Start at the line of scrimmage, where it's an admittedly green front along the offensive line. Four juniors and a sophomore comprise the current starting lineup, but they should come out of camp averaging 250 pounds across, led by the right side of the line in junior guard Aaron Dyke (6-3, 270 lbs) and sophomore tackle Will Greelish (6-4, 300 lbs). They had their way with Spartan defenders at times, especially in the running game, extending their arms at the point of attack and plowing over -- sometimes pinning -- their man.

Of the steely Greelish, still a raw prospect, Cormier said, "Those defenders aren't going to come to him. He's got to go get them, so hopefully his feet get good, he settles down, and he can get to people. He brings a lot to the table, but we've got to see if he can get his hands on people and move people."

As for the trench guys overall?

"I agree they look good," Cormier chuckled. "If we could gain yardage just by the way they looked, we'd be in pretty good shape, you know? Unfortunately, they're going to have the play the anthem that we play. Or fortunately. We'll see where they get. But I think we have some kids that have some talent on that offensive line, it's just a matter of getting them to work together."

In the backfield, the stocky Dan Flink is expected to shoulder a heavy load with the graduation of Jeremy Lavallee. Meanwhile, Fred Taylor (seven receiving TDs) will be the Rockets' top deep-ball threat, with speed that touches in the 4.5 range; in Tuesday's scrimmage, Taylor beat his man one-on-one deep to haul in a nice 40-yard fade from Drew Goodrich and score easily.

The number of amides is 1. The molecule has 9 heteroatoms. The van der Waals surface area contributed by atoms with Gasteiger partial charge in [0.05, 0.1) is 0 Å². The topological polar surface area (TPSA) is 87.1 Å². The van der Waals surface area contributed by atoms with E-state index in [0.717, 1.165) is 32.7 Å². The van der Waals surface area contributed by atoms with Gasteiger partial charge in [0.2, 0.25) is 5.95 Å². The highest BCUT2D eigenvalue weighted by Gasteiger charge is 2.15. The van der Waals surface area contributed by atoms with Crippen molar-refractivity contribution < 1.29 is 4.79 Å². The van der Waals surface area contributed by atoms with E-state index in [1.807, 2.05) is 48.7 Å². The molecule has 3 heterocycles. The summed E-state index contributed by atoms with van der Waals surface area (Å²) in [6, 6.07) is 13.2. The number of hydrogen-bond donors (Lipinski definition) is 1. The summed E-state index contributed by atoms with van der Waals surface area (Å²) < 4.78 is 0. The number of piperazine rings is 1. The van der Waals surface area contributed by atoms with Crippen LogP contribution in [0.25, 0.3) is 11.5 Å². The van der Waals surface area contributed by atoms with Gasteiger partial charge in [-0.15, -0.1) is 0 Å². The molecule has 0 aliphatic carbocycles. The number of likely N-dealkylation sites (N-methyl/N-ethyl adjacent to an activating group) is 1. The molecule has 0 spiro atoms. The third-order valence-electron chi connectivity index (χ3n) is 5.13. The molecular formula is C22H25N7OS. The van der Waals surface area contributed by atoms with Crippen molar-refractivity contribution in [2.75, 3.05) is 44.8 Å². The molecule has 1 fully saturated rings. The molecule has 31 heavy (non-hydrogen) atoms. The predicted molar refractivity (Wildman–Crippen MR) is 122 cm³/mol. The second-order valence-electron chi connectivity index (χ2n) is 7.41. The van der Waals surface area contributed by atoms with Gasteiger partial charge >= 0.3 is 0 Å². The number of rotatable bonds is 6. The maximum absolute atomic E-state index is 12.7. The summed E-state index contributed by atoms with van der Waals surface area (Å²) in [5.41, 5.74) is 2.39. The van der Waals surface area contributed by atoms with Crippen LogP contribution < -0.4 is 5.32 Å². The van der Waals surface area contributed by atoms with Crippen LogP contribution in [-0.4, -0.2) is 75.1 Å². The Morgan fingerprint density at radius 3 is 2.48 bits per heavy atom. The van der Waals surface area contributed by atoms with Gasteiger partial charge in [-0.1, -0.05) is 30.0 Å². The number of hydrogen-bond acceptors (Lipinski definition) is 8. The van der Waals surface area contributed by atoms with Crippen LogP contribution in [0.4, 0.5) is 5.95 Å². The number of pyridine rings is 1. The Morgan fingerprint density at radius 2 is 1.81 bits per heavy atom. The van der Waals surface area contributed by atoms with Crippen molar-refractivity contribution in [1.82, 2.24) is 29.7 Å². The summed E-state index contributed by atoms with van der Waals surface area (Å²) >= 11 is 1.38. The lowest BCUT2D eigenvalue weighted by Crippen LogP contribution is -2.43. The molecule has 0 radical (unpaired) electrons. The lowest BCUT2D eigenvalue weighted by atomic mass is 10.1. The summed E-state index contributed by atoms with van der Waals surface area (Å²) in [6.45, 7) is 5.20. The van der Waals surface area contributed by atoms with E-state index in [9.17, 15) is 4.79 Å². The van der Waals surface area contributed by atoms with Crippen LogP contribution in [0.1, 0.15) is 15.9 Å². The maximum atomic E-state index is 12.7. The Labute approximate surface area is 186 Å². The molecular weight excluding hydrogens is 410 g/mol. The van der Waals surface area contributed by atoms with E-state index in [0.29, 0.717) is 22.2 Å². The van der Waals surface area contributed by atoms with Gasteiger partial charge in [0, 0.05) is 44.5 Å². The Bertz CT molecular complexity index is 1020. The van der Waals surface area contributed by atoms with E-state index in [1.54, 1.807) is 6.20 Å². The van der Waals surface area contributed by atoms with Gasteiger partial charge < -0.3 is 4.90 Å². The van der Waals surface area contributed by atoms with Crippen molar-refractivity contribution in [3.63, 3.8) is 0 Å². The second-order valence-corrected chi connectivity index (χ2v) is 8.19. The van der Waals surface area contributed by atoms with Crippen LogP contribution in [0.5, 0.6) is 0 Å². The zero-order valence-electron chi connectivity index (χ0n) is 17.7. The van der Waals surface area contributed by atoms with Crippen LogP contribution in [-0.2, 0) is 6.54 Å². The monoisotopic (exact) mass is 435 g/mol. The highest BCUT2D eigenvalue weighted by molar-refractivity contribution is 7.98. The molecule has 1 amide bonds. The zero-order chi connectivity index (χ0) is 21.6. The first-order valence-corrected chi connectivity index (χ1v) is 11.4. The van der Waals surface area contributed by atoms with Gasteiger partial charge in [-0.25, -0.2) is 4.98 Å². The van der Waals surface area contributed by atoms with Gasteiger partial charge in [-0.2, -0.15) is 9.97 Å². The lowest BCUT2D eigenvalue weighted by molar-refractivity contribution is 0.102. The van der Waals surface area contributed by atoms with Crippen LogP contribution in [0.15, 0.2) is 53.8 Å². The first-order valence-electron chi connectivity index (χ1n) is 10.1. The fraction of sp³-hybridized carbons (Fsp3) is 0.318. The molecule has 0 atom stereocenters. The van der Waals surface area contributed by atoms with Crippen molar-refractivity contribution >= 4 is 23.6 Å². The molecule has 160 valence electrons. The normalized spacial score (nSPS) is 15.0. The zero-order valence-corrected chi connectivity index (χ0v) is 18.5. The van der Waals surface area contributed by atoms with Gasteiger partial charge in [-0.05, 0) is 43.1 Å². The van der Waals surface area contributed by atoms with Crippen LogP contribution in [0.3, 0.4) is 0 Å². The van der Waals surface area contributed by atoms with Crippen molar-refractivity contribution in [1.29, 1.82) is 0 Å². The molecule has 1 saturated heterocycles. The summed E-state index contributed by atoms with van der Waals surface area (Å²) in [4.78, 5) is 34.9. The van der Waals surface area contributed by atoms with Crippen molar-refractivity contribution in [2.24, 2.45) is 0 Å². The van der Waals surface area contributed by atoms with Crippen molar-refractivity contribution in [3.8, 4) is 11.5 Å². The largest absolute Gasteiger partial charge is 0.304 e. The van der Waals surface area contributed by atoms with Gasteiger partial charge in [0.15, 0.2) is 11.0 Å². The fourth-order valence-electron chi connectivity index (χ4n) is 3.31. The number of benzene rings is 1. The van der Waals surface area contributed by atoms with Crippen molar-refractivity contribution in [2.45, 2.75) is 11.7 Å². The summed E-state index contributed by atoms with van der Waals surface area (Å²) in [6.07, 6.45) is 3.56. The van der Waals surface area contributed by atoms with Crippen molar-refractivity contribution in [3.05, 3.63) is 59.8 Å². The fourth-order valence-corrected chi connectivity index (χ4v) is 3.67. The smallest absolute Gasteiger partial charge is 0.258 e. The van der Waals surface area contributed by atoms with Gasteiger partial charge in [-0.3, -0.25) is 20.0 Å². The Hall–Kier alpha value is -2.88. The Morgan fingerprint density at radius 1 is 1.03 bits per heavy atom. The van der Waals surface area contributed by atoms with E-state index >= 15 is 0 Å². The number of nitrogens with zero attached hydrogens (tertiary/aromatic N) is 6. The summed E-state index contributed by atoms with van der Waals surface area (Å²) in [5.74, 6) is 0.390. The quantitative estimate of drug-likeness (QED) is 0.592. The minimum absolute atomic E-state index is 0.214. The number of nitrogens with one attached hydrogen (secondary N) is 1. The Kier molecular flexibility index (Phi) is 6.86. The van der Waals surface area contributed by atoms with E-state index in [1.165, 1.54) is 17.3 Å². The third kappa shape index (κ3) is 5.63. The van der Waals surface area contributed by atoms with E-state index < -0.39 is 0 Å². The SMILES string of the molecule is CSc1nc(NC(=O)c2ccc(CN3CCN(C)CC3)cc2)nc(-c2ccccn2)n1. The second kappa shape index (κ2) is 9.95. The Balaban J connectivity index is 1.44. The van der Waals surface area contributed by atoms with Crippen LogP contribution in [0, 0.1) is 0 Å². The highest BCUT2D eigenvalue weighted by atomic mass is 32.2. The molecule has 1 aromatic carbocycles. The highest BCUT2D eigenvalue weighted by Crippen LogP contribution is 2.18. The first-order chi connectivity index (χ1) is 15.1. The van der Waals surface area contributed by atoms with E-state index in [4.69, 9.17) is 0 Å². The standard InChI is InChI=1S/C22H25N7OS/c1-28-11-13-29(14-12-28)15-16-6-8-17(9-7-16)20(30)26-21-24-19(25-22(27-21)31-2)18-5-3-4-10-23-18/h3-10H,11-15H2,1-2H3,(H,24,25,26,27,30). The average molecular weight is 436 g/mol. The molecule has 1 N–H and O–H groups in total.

Defensively, this was one of the stingiest units in 2010 (8.2 points per game), and they must find a way to replace stars in the trenches like Marcus Pettigrew. They'll get their leadership from its linebackers and secondary, from captains Taylor, Flink and Connor Fuller. The Rockets will remain a four-man front, but given the girth, look for this to be one of the most stalwart run defenses in the region.

It's a gang of fresh faces, but the early returns are OK.


Coach: Jeff Cormier (13th season, 103-39)
Last year: 13-0, Division 2 CMass Super Bowl Champions
Key Returnees: Dan Flink, Sr. RB/LB; Connor Fuller, Sr. WR/DB; Fred Taylor, Sr. WR/DB; Eric Chionchio, Sr. TE; Mike Diaz, Sr. WR; Drew Goodrich, Jr. QB/DB; Aaron Dyke, Jr. OL/DL.
Strengths: Running game, offensive line.
Weaknesses: Youth, inexperience.
Outlook: Don't mistake the Rockets' youthfulness for a lack of talent, because there is plenty around. Granted, it may be green, but outside of some of the traditional Division 1 powers you'll be hard-pressed to find many offensive lines as beefy as the Rockets' within the Central Mass district. Led by juniors across the board and a 6-foot-4, 300-pounder sophomore at right tackle, the Rockets have the size to bang with anybody. "They look good, and I think the challenge is, a week from Saturday will they be playing good," Cormier said. Dan Flink, brother of current Bryant defensive end Doug Flink, will lead out of the backfield, and like his brother ought to be one of the toughest runners in short-yardage situations. Fred Taylor should build on what was a promising junior campaign (462 receiving yards, seven touchdowns), and figures to be a leader in the secondary as well. Overall, this is a unit that graduated a ton of talent -- seven offensive starters, six defensive starters -- and their state-best 37-game win streak is in jeopardy with a first month that includes Shrewsbury, Holliston and St. Peter-Marian. But the cupboard is hardly bare, and though it's green, it is showing its capability so far in the preseason.